7 October [1666]

The duchess of Ormonde – writing from Kilkenny – to her kinsman Colonel William Legge



Cousen                                                                        kilkeny the 7 of october


The same day that I sent a way my Leter of the 4 of this Month I fortuned to reseve one from you of the 16 of the Last, that Mentions the ressept of Mine by my Nephue Hambelton and that My Sone was gone unto Sir william Portmans from whense Corronell Pigott whoe Came Latlie over tells mee that hee went and was Entertanede twise at Sir John wards House, where thay spent ther time a dansinge and were very Merye but what hopes My Sone John has of the yonge Ladys favour I know not, for I never heard word from hime sense I saw you, but doe beleve well, if hee follow your advise and derections as I doe hope hee will, as to the Mache proposed for your Daghter My Last Leter will with othars that was then sent you, will Sufisentlie satisfie you that theris nothinge my unkell, and all his relations soe much desiers as the Mach may goe on, as will apiere by his owne Leter, to my lord in hopes wherof, hee has broke ofe that treatie that hee was upon when wee came to Bristoll, soe as I referr you to that accompt, which I asshure my selfe is with you or willbee befor this cane come unto your hands and remayne very asshuredlie


your Cousen and Sarvant



William Legge (1608 – 13 October 1670) was an English royalist army officer.  He served with distinction in the English Civil War under Prince Rupert of the Rhine. At the Restoration of the Monarchy, Charles II restored him as Groom of the Bedchamber and Master of the Armouries, and also appointed him Lieutenant-General of the Ordonance.

Portrait of William Legge (1609-1672) after Jacob Huysmans (1633-1696).
© National Portrait Gallery, London

James Butler, 3rd earl of Ormond purchased Kilkenny Castle from the Despenser family in 1391. The 12th century castle became the principal seat of the family for over nearly 600 years.

View of Kilkenny Castle by James Saunders (1775-1830)

Reproduced courtesy of the National Library of Ireland.

This letter shows the duchess’s role in overseeing the marriage negotiations of her children and indicates her responsibility for the women who marry her sons.


A series of letters to Colonel William Legge in 1666 focus on the ultimately doomed marriage negotiations between the duchess’s youngest son, Lord John, and the wealthy heiress Elizabeth Malet, who would later marry the famous poet, the earl of Rochester. The prospective marriage was well known in court circles as the diarist Samuel Pepys acknowledges:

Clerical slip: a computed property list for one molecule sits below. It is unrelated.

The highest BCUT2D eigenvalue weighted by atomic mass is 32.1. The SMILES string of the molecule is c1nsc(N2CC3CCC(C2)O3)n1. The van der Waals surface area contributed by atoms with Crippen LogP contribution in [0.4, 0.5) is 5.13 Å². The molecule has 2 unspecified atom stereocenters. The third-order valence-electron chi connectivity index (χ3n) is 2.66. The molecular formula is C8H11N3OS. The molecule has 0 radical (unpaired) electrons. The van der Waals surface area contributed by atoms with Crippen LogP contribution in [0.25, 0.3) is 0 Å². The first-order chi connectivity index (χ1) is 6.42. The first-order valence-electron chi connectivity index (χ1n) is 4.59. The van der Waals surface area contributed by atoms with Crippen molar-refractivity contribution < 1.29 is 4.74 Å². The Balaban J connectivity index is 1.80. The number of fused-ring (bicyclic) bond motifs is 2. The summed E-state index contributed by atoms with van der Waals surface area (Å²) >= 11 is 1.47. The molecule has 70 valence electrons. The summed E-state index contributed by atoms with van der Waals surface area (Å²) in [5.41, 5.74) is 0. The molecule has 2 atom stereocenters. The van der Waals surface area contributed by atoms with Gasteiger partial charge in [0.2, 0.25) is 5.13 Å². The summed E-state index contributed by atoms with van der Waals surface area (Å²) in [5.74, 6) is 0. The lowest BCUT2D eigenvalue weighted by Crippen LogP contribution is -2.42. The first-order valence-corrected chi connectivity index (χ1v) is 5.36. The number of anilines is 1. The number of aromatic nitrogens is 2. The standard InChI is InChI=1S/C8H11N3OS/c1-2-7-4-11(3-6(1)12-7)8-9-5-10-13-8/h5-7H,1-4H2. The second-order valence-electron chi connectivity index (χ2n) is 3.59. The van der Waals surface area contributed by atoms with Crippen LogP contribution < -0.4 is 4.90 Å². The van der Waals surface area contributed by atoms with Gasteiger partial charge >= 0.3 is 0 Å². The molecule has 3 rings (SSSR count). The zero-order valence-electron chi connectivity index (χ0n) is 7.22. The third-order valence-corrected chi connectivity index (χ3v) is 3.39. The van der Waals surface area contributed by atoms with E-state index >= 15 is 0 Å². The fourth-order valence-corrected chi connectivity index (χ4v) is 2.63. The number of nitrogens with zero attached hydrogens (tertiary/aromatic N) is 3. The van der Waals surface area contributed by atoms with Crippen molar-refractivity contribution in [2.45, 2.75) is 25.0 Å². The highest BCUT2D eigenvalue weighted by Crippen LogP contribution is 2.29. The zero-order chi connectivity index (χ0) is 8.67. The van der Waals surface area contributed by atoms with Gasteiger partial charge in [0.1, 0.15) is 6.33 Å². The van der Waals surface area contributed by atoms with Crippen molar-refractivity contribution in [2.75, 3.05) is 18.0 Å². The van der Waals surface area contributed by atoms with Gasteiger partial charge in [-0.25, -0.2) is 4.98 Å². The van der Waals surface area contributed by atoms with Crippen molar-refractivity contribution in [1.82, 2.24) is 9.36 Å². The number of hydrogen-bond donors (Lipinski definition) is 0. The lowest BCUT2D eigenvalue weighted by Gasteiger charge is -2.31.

But it was pleasant to see how every body rose up when my Lord John Butler, the Duke of Ormond’s son, come into the pit towards the end of the play, who was a servant to Mrs Mallet, and now smiled upon her, and she on him.


Legge was a distant kinsman who acted as a marriage broker for the family. The duchess evidently oversaw his work. This letter demonstrates her involvement in securing marriages for others in the family’s wider kinship network, including the daughters of Legge himself. In anticipating these marriage celebrations, the duchess mentions that the duke dabbled in poetry-writing himself. By labelling his poetry ‘ballads’ and teasingly referring to his previous efforts, she suggests that perhaps her husband’s talents lay elsewhere.

The letter also sheds light on Elizabeth’s relationship with her daughter-in-law. In 1664 her middle son, Richard, Earl of Arran, had married Mary Stuart, daughter of the duke of Richmond and niece of the duke of Buckingham. It was a hugely advantageous marriage for Arran and the Ormonde family. Mary was only 13 when she wed and so she lived with her husband’s family before setting up her own home.

Their daughter-in-law was much loved by Elizabeth and her husband. Mary died in the summer of 1668, only four years after her wedding, and her funeral was conducted with much ‘Grandeur and Magnificence’, according to a contemporary. Her body lay in state in Dublin and was then brought to Kilkenny for burial. With the duke and duchess attending to business at court, Mary’s sister-in-law, Amelia, Countess of Ossory, was chief mourner